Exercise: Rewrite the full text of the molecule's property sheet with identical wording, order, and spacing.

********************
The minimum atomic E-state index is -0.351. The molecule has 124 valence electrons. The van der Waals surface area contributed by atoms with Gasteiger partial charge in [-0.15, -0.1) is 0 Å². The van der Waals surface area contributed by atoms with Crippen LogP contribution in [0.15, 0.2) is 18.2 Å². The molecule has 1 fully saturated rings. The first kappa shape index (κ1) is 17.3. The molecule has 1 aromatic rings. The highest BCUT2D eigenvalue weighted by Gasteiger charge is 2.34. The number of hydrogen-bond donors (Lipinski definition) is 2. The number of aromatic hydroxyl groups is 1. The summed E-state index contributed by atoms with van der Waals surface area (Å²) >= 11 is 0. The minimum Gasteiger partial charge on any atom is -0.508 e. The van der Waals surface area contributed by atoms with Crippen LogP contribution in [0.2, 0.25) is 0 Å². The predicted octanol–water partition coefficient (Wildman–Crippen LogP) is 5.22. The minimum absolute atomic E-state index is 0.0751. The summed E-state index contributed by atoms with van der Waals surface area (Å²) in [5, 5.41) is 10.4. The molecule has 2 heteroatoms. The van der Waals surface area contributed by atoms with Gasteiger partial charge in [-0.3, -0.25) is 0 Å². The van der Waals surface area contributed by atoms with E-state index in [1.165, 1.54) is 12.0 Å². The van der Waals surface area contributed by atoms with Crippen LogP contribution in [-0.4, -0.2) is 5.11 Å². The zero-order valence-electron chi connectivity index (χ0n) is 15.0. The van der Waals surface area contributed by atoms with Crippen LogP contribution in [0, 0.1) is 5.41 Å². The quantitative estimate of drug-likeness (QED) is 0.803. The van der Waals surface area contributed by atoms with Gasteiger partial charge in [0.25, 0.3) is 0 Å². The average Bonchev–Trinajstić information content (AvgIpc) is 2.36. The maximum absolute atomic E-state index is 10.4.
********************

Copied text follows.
The minimum atomic E-state index is -0.351. The molecule has 124 valence electrons. The van der Waals surface area contributed by atoms with Gasteiger partial charge in [-0.15, -0.1) is 0 Å². The van der Waals surface area contributed by atoms with Crippen LogP contribution in [0.15, 0.2) is 18.2 Å². The molecule has 1 fully saturated rings. The first kappa shape index (κ1) is 17.3. The molecule has 1 aromatic rings. The highest BCUT2D eigenvalue weighted by Gasteiger charge is 2.34. The number of hydrogen-bond donors (Lipinski definition) is 2. The number of aromatic hydroxyl groups is 1. The summed E-state index contributed by atoms with van der Waals surface area (Å²) >= 11 is 0. The minimum Gasteiger partial charge on any atom is -0.508 e. The van der Waals surface area contributed by atoms with Crippen LogP contribution in [0.2, 0.25) is 0 Å². The predicted octanol–water partition coefficient (Wildman–Crippen LogP) is 5.22. The minimum absolute atomic E-state index is 0.0751. The summed E-state index contributed by atoms with van der Waals surface area (Å²) in [5, 5.41) is 10.4. The molecule has 2 heteroatoms. The van der Waals surface area contributed by atoms with Gasteiger partial charge in [-0.3, -0.25) is 0 Å². The van der Waals surface area contributed by atoms with E-state index in [1.165, 1.54) is 12.0 Å². The van der Waals surface area contributed by atoms with Crippen LogP contribution in [-0.4, -0.2) is 5.11 Å². The zero-order valence-electron chi connectivity index (χ0n) is 15.0. The van der Waals surface area contributed by atoms with Crippen LogP contribution in [0, 0.1) is 5.41 Å². The quantitative estimate of drug-likeness (QED) is 0.803. The van der Waals surface area contributed by atoms with Gasteiger partial charge in [0.25, 0.3) is 0 Å². The average Bonchev–Trinajstić information content (AvgIpc) is 2.36. The maximum absolute atomic E-state index is 10.4.